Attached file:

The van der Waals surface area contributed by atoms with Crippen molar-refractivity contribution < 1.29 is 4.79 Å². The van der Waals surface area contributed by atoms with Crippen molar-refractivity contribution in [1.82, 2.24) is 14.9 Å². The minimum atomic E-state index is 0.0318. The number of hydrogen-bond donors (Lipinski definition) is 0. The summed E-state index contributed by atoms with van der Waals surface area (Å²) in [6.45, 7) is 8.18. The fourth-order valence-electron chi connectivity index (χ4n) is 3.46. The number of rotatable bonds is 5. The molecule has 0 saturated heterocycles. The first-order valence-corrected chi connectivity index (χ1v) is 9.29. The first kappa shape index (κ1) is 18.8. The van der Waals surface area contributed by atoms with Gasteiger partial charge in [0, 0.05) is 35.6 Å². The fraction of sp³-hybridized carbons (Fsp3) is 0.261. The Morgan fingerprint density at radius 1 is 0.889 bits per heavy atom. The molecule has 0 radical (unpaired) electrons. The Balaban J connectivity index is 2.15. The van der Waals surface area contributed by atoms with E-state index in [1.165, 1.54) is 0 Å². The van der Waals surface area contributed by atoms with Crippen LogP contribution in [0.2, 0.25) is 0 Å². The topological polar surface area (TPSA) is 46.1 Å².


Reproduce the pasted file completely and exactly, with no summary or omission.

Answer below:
The van der Waals surface area contributed by atoms with Crippen molar-refractivity contribution < 1.29 is 4.79 Å². The van der Waals surface area contributed by atoms with Crippen molar-refractivity contribution in [1.82, 2.24) is 14.9 Å². The minimum atomic E-state index is 0.0318. The number of hydrogen-bond donors (Lipinski definition) is 0. The summed E-state index contributed by atoms with van der Waals surface area (Å²) in [6.45, 7) is 8.18. The fourth-order valence-electron chi connectivity index (χ4n) is 3.46. The number of rotatable bonds is 5. The molecule has 0 saturated heterocycles. The first-order valence-corrected chi connectivity index (χ1v) is 9.29. The first kappa shape index (κ1) is 18.8. The van der Waals surface area contributed by atoms with Gasteiger partial charge in [0, 0.05) is 35.6 Å². The fraction of sp³-hybridized carbons (Fsp3) is 0.261. The Morgan fingerprint density at radius 1 is 0.889 bits per heavy atom. The molecule has 0 radical (unpaired) electrons. The Balaban J connectivity index is 2.15. The van der Waals surface area contributed by atoms with E-state index in [1.165, 1.54) is 0 Å². The van der Waals surface area contributed by atoms with Crippen LogP contribution in [0.2, 0.25) is 0 Å². The topological polar surface area (TPSA) is 46.1 Å².